David Burwell, the co-founder and first president of the Rails-to-Trails Conservancy, a Washington-based organization that has led nationwide efforts to convert thousands of miles of unused railroad corridors to trails and parklands, died Feb. 1 at his home in Bethesda, Maryland. He was 69.

He had complications from acute myeloid leukemia, said his wife, Irene Burwell.

Inspired in part by his mother, who helped create an 11-mile bike trail on Cape Cod, Massachusetts, Burwell was instrumental in building a national movement to preserve green space and to provide options for alternative modes of transportation.

As thousands of miles of old railroad lines were abandoned each year, some communities across the country remade them as paths for bicycling and nature walks. The Rails-to-Trails Conservancy, which Burwell founded in 1986 with Peter Harnik, became the first group to coordinate national efforts to build such a network.

“It was David who turned ‘rails-to-trails’ from an idea with very good potential into a powerful national force backed by firm legal standing, true political muscle and undeniable financial backing,” Harnik said in a statement released by the conservancy.

The organization was launched with a $75,000 grant from environmental advocate Laurance Rockefeller, who called Burwell “a fireball of energy and determination and talent.”

Burwell and Harnik persuaded officials from the Interstate Commerce Commission to develop regulations that eased the conversion of old rail lines to trails. With his training as a lawyer, Burwell helped untangle thorny right-of-way ownership issues across the country.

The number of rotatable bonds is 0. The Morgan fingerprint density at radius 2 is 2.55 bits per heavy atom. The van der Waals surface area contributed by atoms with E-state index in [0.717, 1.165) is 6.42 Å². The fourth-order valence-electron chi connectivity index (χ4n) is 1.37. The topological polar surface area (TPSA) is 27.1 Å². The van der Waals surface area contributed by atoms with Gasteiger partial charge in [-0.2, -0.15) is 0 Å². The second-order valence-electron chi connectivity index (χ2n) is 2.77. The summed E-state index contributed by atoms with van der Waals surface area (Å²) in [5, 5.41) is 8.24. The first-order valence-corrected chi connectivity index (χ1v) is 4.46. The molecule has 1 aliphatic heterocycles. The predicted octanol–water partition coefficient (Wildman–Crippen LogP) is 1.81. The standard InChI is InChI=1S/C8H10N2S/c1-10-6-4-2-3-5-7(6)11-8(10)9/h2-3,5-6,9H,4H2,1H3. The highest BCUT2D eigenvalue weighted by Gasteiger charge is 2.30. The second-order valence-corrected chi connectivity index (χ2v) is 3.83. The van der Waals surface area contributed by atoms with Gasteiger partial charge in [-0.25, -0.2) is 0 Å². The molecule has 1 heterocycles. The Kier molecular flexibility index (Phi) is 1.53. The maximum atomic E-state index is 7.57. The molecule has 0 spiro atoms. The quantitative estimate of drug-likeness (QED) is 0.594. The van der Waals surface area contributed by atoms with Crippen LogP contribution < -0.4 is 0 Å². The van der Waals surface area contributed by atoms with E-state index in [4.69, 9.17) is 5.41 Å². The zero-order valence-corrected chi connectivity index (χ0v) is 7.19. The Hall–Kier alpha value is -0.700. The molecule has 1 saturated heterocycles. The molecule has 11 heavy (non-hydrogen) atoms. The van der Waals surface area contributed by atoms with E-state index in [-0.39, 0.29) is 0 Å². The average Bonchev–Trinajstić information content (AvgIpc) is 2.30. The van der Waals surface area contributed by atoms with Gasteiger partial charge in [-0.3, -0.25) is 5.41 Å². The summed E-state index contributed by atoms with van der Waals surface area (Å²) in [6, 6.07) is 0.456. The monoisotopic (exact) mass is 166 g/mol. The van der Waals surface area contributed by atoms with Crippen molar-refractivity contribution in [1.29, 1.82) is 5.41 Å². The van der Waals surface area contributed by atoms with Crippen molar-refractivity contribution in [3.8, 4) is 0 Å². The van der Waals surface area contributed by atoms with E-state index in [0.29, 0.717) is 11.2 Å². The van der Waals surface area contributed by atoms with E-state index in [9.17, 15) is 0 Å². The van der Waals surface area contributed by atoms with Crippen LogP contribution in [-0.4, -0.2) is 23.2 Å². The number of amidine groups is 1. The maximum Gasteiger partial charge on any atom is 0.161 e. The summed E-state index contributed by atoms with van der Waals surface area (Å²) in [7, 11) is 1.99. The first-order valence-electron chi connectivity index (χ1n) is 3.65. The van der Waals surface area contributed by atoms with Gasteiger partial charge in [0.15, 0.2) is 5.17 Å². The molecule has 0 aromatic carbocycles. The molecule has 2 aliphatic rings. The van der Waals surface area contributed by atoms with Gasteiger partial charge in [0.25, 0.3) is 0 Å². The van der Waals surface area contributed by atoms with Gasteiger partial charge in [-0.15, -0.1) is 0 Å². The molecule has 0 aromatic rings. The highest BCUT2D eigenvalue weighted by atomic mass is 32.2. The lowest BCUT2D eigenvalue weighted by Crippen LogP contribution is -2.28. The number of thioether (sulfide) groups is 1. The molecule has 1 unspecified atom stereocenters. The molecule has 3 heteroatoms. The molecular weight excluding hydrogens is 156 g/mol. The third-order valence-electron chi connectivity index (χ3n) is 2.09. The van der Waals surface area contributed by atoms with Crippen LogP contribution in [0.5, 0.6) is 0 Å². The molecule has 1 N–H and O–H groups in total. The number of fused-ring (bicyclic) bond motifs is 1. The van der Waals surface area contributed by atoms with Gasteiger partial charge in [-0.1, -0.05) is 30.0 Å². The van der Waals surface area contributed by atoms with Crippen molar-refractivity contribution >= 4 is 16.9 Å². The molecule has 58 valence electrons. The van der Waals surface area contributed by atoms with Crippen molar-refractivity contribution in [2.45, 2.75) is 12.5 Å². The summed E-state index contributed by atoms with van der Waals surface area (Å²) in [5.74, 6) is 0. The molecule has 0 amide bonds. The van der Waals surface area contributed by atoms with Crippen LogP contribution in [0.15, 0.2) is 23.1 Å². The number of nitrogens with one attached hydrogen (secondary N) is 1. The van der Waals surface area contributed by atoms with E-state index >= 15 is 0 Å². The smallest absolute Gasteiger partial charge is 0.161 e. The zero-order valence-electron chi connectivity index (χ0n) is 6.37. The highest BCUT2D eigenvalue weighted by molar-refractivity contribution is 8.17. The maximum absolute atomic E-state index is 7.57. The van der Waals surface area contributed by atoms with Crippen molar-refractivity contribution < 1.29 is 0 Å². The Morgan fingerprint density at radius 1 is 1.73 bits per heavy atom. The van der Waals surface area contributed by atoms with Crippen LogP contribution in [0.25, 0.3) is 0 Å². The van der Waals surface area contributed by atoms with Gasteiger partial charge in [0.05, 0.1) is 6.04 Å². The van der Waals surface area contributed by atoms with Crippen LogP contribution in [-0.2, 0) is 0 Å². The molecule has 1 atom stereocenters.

In the beginning, the rails-to-trails coalition fought road builders and other entrenched interests before it could claim a place as part of the nation’s surface transportation network.

“The idea of turning unused lines into a vibrant resource unites many people,” Burwell told the San Francisco Chronicle in 1997. “But you get long, skinny parks, cutting across several jurisdictions. Such things fall through the cracks of conventional government. Who has the current title? Who’ll fund the trail, who winds up managing it? That’s where we arrive, to provide expertise.”

In 1991, the conservancy won a major battle with the passage of the Intermodal Surface Transportation Efficiency Act, which mandated that a small portion of federal highway funds be reserved for projects other than paved roads.